Top Ten Tips for Writing a Newspaper Report

Help your KS2 students perfect their news reports with our top tips from Editor Nicky Cox.

  1. Choose an interesting event or happening to write about

A news report should be about something that is happening now or recently occurred. Current issues, key events and crimes make good subjects for news reports.

  1. Tell the whole story in the first paragraph

The opening paragraph should be concise and explain the full story in as few words as possible. Even if someone reads no further, they should know what has happened.

  1. Put the most important information at the top

Newspaper articles are written so the information is given in order of importance with each preceding paragraph including more detail. This style of writing is called The Inverted Pyramid where the most important information is in the lead paragraph. If reports end up being too long for the newspaper, they should always be able to be cut from the bottom.

  1. Make sure that the report answers the five Ws

Have they answered WHAT happened? WHEN did it happen? WHY did it happen? WHERE did it happen? WHO did it happen to? HOW did it happen?

  1. Make Use of Quotes

Including quotes is a useful way of bringing opinion and expertise into your article and will make the story more interesting. Quotations don’t have to be long to be powerful.

  1. Don’t waffle or make the report too long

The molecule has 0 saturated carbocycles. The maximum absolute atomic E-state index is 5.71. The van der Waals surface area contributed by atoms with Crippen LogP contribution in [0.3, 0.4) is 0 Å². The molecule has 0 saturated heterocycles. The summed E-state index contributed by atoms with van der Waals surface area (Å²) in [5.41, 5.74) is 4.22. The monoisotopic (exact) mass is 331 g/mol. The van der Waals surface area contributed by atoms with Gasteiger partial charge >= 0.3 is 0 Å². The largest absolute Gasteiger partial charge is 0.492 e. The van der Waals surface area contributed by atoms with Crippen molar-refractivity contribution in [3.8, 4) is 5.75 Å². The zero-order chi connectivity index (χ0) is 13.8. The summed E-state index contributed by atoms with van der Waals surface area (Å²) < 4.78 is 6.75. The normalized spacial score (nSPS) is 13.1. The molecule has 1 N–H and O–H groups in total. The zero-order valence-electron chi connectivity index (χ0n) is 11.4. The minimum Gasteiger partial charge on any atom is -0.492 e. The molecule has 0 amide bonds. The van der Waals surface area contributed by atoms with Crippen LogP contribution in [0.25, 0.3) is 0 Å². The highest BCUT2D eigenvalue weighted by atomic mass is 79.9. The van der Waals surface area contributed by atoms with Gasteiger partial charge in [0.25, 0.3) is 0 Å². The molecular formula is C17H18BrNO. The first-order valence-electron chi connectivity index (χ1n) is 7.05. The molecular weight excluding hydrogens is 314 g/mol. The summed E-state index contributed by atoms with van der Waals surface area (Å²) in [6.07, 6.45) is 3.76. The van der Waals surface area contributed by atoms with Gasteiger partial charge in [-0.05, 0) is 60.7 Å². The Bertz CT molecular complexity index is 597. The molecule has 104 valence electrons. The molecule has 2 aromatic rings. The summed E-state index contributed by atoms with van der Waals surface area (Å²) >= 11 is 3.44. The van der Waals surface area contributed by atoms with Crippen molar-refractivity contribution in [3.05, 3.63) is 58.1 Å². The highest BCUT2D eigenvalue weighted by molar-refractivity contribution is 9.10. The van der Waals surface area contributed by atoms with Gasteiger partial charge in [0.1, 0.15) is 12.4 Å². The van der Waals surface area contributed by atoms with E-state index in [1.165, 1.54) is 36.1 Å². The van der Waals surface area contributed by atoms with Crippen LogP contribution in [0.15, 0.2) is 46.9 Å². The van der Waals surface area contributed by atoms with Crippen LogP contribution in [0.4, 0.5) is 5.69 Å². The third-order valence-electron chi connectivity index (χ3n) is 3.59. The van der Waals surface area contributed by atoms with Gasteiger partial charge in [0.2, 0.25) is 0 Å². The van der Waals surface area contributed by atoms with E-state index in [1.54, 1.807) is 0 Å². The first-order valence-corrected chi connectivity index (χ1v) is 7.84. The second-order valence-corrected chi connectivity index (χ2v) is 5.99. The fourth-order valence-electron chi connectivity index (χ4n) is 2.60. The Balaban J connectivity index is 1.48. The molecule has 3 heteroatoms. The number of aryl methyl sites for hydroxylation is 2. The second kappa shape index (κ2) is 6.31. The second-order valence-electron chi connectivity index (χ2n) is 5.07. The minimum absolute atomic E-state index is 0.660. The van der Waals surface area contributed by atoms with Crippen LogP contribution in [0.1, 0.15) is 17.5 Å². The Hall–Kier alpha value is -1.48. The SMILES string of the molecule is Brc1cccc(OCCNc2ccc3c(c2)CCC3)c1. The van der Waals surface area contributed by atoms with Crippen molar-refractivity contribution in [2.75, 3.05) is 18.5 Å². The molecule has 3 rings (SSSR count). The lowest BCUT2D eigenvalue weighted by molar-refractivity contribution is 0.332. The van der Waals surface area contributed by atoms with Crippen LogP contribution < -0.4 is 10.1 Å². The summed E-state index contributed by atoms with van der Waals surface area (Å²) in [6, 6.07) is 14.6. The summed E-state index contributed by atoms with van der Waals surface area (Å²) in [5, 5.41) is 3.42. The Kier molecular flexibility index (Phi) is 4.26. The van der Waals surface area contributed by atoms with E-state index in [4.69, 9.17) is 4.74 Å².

Sentences should be short and punchy. This is a good opportunity for students to practice changing vocabulary, grammar and punctuation to enhance effects and clarify meaning.

  1. Read back over your report

Reading out loud will help determine that it all makes sense.

  1. Check the facts

A news report is characterised by its use of facts, this is what differentiates it from an opinion piece. Anyone can create an internet page, so it is essential to use reliable sources of information and double-check your facts. Some sources can be trusted more than others, but all facts should be checked in two different places. Which of the sources to the right do you think are the most trustworthy? Where would you place them on the scale to the right? The exercise of writing a news report should help pupils in understanding to distinguish between fact and opinion.

  1. Check the spelling and grammar

Make sure to proofread for spelling and punctuation errors using a thesaurus and dictionary to check the spelling and meaning of words. Reports should be written in the third person and past tense; check for consistent and correct use of tense.

  1. Finally think of a good headline for the report

A headline should be short and snappy and grab the attention of readers making them want to read more. Find out more about how to write a good headline and examples in our Newspaper Headline KS2 resource.

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